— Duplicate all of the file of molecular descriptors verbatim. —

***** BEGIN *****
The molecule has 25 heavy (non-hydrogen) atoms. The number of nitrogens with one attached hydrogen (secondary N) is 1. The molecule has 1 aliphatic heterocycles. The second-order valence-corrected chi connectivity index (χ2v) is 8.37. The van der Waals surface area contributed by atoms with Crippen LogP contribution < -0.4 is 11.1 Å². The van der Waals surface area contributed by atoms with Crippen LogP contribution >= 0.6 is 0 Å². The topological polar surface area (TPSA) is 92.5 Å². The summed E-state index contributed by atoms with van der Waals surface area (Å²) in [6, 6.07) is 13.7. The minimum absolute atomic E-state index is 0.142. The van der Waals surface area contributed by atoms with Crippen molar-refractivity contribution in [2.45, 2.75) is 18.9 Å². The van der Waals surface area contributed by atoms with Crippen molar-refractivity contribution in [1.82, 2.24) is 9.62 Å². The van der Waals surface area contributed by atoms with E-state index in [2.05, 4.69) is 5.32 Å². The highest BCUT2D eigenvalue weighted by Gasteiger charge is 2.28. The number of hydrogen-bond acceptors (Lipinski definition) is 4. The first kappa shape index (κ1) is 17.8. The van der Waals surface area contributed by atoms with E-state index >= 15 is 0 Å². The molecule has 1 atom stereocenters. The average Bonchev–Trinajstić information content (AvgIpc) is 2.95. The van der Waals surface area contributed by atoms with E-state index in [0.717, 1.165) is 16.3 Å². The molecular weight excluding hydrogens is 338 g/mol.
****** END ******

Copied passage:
The molecule has 25 heavy (non-hydrogen) atoms. The number of nitrogens with one attached hydrogen (secondary N) is 1. The molecule has 1 aliphatic heterocycles. The second-order valence-corrected chi connectivity index (χ2v) is 8.37. The van der Waals surface area contributed by atoms with Crippen LogP contribution < -0.4 is 11.1 Å². The van der Waals surface area contributed by atoms with Crippen LogP contribution >= 0.6 is 0 Å². The topological polar surface area (TPSA) is 92.5 Å². The summed E-state index contributed by atoms with van der Waals surface area (Å²) in [6, 6.07) is 13.7. The minimum absolute atomic E-state index is 0.142. The van der Waals surface area contributed by atoms with Crippen molar-refractivity contribution in [2.45, 2.75) is 18.9 Å². The van der Waals surface area contributed by atoms with Crippen molar-refractivity contribution in [1.82, 2.24) is 9.62 Å². The van der Waals surface area contributed by atoms with E-state index in [2.05, 4.69) is 5.32 Å². The highest BCUT2D eigenvalue weighted by Gasteiger charge is 2.28. The number of hydrogen-bond acceptors (Lipinski definition) is 4. The first kappa shape index (κ1) is 17.8. The van der Waals surface area contributed by atoms with E-state index >= 15 is 0 Å². The molecule has 1 atom stereocenters. The average Bonchev–Trinajstić information content (AvgIpc) is 2.95. The van der Waals surface area contributed by atoms with E-state index in [0.717, 1.165) is 16.3 Å². The molecular weight excluding hydrogens is 338 g/mol.